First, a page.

I'm going to take a stab at this! Remember, this is trying to explain to a kid without using complicated maths or formal terminalogy.
First you need to explain how the speed of points on a spinning object changes with distance from the axis of rotation. Imagine (or better, draw!) looking down on the spinning top from above, when it is spinning perfectly balanced. It turns at a certain speed, a number of turns per second. Now imagine a dot on the outer edge of the spinning top, and another dot halfway toward the center. The two dots must do the same number of turns per second around the middle, but the outer dot travels in a bigger circle. It has further to go, so it must go faster in order to get all the way around in the same time.
Next, to explain how two different rotations create a third rotation. This is probably the hardest part to explain. Imagine a wheel mounted on a pole, like this diagram from wikipedia:
The wheel is mounted vertically and can rotate around a horizontal axis, in addition the pole can spin the wheel around a vertical axis. Now imagine the pole is spinning the whole wheel around the vertical axis, similar to a spinning top. Imagine a point on the wheel near the outer edge (dm1 on this diagram) and imagine you rotate the wheel to bring this point toward the top. The way the wheel is spinning means the the circle the dot makes as it gets nearer the top must get smaller, so that part of the wheel has to slow down. It's going too fast for the smaller circle, so it creates a 'pull' on the wheel, shown by the arrow. Now imagine a point at the top of the wheel (dm2) and you rotate the wheel to bring it toward the outer edge. The circle made by this part of the wheel is getting bigger, so this part of the wheel has to speed up. It's going too slow for the bigger circle, so it creates a 'drag' on the wheel, shown by the second arrow. The way the wheel is being spun by the pole means that the left half and the right half of the wheel are moving in opposite directions, so a pull on one side and a drag on the other are in the same direction.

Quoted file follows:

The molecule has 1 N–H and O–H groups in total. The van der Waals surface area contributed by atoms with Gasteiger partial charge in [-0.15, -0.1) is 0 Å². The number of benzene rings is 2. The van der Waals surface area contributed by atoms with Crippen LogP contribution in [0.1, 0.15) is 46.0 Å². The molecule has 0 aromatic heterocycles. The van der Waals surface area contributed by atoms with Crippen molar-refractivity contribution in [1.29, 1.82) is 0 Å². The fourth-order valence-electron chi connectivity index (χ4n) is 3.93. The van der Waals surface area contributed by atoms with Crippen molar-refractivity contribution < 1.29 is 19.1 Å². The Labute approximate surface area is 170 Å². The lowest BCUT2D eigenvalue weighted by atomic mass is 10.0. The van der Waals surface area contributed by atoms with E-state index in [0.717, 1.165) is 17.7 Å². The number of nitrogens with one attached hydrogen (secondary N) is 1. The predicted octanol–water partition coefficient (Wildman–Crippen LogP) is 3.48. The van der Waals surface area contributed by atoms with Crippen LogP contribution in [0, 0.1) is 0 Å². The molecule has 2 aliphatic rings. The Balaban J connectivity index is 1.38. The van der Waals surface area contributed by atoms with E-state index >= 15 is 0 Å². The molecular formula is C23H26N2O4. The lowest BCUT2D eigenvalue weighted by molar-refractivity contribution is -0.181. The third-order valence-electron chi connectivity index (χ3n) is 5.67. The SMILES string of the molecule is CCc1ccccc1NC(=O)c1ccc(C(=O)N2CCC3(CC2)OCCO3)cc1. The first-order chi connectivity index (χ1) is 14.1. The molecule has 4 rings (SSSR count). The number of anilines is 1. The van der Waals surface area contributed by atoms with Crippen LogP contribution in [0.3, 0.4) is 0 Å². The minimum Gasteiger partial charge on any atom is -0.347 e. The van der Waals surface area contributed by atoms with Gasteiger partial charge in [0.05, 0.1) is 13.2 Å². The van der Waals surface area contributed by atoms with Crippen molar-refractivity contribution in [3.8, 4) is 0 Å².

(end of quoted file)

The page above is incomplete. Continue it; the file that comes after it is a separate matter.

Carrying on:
Now you can show the same thing for points on the bottom half of the wheel, except that the pull and the drag on the bottom half are in the opposite direction to those on the top half. Pulling in different directions on the top and bottom of the wheel, makes the whole wheel want to flip over. Now you have shown that spinning something in one direction and then rotating it in a second direction makes it want to flip over in a third direction, at a right angle to the other two.
Finally you can use this to explain why the spinning top can't fall over. The spinning top is spinning about its vertical axis, like the wheel being spun around by the pole. If the spinning top isn't perfectly balanced, if it leans slightly in one direction, gravity will try to pull it over in that direction. This rotates the top in that direction. Just like when the wheel is rotated while the pole is spinning, this creates pulls and drags on parts of the spinning top that make it want to flip over in the third direction, at 90 degrees. So when gravity makes the top lean over one way, the flipping effect tries to make it lean over in a different direction. The spinning top is pulled in both directions at once so it will actually lean over in a direction half way between the two (draw a diagram if it helps!).
BUT! Here's the clever part! As soon as the top starts leaning in a different direction, that becomes the new direction that gravity tries to tip it over in. When the direction that gravity is trying to rotate the top in changes, the direction it tries to flip in also changes, to stay 90-degrees away. So the top is pulled in two new directions, and the direction it leans changes again. And the same thing happens, again and again... The result is that the direction in which the top leans constantly changes - it is pulled around in a circle! Every time gravity tries to pull the top over one way, the flipping effect makes it lean a different way. As long as the top keeps spinning, the flipping effect means it can't fall over!